Newspaper article THE JOURNAL RECORD

C.R. Anthony Bankruptcy Blamed on Credit Crunch

Newspaper article THE JOURNAL RECORD

C.R. Anthony Bankruptcy Blamed on Credit Crunch

Article excerpt

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Executives at C.R. Anthony Co. and its parent have laid the blame for problems which forced them into Chapter 11 bankruptcy reorganization squarely at the doorstep of the nation's ``credit crunch.''

Much has been said nationally about this situation in the banking industry, in which would-be borrowers have been unable to obtain loans. Most Oklahoma bankers have responded by saying that, to the contrary, they are searching for loans.

The Anthonys bankruptcy filing came after Continental Bank NA of Chicago cut its $32 million seasonal line of credit which it uses to pay suppliers for new merchandise.

Anthonys executives have said the bank had the right to cut the credit line - even though the company was not behind on any payments - because Anthonys fell below a ratio of fixed charges to operating income stipulated in its $40 million financing agreement. That financing allowed the management and investor buyout of the company in 1987.

``Lenders are nervous because they are under increasingly intense scrutiny from regulators and shareholders,'' said John J. ``Jack'' Wiesner, Anthonys chairman and chief executive officer, in announcing the filing late last week.

``You can begin to see what happens to normal, reasonable business operations like ours when the banking industry gets scared and basically becomes afraid to lend money. I'm concerned this will inevitably hurt businesses all over this country and impact the lives of tens of thousands of people.''

Louis Ederington, who holds the Oklahoma Bankers Chair in Finance at the University of Oklahoma, said he was unable to draw any specific conclusions about the status of the banking industry from the Anthonys filing but said that the national credit situation is not reflective of the local situation.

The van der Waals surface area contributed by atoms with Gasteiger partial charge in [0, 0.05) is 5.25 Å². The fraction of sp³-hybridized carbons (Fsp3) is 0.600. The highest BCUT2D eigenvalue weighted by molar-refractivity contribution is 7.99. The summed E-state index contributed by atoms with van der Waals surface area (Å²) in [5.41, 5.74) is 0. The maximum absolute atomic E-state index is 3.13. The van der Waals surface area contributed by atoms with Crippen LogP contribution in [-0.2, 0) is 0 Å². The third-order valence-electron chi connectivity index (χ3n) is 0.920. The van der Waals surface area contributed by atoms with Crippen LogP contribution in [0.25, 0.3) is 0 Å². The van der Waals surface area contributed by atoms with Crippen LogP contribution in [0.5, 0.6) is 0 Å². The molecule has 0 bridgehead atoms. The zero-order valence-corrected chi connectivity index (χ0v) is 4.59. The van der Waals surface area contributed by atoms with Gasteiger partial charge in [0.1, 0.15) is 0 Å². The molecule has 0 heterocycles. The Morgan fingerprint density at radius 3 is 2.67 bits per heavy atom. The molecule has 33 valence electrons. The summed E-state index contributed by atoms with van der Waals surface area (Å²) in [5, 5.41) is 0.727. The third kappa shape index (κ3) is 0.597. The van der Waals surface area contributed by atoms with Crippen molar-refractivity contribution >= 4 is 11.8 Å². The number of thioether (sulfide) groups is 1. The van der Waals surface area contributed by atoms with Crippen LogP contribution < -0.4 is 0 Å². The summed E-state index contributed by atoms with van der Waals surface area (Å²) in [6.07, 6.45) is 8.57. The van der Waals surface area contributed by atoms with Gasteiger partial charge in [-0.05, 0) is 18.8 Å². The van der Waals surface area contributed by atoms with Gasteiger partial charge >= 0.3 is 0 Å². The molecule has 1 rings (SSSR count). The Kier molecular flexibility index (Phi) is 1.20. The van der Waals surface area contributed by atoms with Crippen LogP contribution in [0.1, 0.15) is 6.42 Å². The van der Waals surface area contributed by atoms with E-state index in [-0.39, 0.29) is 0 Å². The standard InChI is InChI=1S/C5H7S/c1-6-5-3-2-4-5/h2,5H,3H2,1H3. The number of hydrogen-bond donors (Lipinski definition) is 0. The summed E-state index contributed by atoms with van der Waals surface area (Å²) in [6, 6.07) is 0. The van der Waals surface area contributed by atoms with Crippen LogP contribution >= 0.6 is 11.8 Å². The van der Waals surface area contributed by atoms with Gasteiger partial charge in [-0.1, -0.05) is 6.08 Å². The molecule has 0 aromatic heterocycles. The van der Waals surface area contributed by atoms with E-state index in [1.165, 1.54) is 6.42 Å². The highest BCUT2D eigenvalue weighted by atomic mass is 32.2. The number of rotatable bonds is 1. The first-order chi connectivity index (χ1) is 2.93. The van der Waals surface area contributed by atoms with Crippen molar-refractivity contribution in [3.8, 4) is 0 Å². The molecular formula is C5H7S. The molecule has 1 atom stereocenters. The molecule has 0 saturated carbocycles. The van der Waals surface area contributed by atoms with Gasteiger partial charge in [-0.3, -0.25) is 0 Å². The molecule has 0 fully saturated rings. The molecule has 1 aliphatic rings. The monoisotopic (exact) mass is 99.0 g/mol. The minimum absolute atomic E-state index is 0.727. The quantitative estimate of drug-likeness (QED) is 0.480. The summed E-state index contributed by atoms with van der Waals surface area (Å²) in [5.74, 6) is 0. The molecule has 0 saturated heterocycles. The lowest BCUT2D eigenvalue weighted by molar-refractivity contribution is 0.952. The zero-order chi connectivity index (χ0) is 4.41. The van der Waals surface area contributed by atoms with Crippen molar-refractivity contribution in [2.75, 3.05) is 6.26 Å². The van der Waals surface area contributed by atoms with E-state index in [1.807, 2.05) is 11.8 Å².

``Much has been said on the national level that regulators have become so tough-nosed on loans, forcing banks to write down loans quicker and making them scared to lend,'' he said.

``I know that for banks in Oklahoma, loan demand has been weak. Banks are holding a lot of securities and not holding that much in loans. I think they are sincere in that they would really like to be making more loans than they are making,'' he said.

``I can say in general that in a recession, there is a reference to flight to quality. The spread between the most risky borrowers gets larger. The spread between the AA bond rates and the BB bond rates is tremendous. This is partly reflective of the woes of the junk bond industry, but not entirely.''

He said traditionally in a recession banks are more worried about credit quality, but from his perspective, ``Oklahoma banks would dearly love to lend.''

Wiesner said Anthonys was unsure of all the reasons the Chicago bank declined to continue their credit line when it had overlooked technical defaults in the past.

``We always knew this course of action was available to our lenders - but considering our performance, we were a bit surprised by their decision.''

He said the company had retired $24 million of the $40 million buyout debt, paid all interest to banks and bondholders on time, made all payrolls, paid suppliers and remained current on all leases and taxes. . .

- It might be interesting to note that Anthonys' lender, Continental Bank, was formerly Continental Illinois, a bank which was taken over by the Federal Deposit Insurance Corp. during the 1980s because it was considered ``too big to fail.'' The FDIC still holds about 29 percent of the bank, according to fellow Chicago banker Kenneth A. Skopec, president of Mid-Citco Inc., the holding company for Oklahoma City's Union Bank and Trust Co. …

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